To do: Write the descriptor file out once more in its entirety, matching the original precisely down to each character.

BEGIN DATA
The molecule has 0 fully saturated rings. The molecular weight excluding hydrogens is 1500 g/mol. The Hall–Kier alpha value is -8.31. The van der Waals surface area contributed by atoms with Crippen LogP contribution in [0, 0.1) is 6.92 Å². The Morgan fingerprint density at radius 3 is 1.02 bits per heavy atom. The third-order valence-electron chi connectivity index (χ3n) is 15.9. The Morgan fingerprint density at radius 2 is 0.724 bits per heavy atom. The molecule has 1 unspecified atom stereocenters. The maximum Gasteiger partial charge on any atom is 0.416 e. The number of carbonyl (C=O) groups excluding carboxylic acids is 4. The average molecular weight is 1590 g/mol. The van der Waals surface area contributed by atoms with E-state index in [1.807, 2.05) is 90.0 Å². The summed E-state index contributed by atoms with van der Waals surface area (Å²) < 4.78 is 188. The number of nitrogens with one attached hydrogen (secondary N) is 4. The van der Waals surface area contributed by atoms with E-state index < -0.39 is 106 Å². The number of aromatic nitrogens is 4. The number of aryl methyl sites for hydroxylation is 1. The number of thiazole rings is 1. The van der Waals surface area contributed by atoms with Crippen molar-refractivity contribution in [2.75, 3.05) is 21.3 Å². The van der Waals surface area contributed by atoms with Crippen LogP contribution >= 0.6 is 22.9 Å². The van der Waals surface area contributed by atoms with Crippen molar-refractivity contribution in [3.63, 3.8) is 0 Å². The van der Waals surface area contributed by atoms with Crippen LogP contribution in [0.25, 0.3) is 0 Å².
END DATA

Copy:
The molecule has 0 fully saturated rings. The molecular weight excluding hydrogens is 1500 g/mol. The Hall–Kier alpha value is -8.31. The van der Waals surface area contributed by atoms with Crippen LogP contribution in [0, 0.1) is 6.92 Å². The Morgan fingerprint density at radius 3 is 1.02 bits per heavy atom. The third-order valence-electron chi connectivity index (χ3n) is 15.9. The Morgan fingerprint density at radius 2 is 0.724 bits per heavy atom. The molecule has 1 unspecified atom stereocenters. The maximum Gasteiger partial charge on any atom is 0.416 e. The number of carbonyl (C=O) groups excluding carboxylic acids is 4. The average molecular weight is 1590 g/mol. The van der Waals surface area contributed by atoms with E-state index in [1.807, 2.05) is 90.0 Å². The summed E-state index contributed by atoms with van der Waals surface area (Å²) < 4.78 is 188. The number of nitrogens with one attached hydrogen (secondary N) is 4. The van der Waals surface area contributed by atoms with E-state index < -0.39 is 106 Å². The number of aromatic nitrogens is 4. The number of aryl methyl sites for hydroxylation is 1. The number of thiazole rings is 1. The van der Waals surface area contributed by atoms with Crippen molar-refractivity contribution in [2.75, 3.05) is 21.3 Å². The van der Waals surface area contributed by atoms with Crippen LogP contribution >= 0.6 is 22.9 Å². The van der Waals surface area contributed by atoms with Crippen molar-refractivity contribution in [3.63, 3.8) is 0 Å². The van der Waals surface area contributed by atoms with Crippen LogP contribution in [0.25, 0.3) is 0 Å².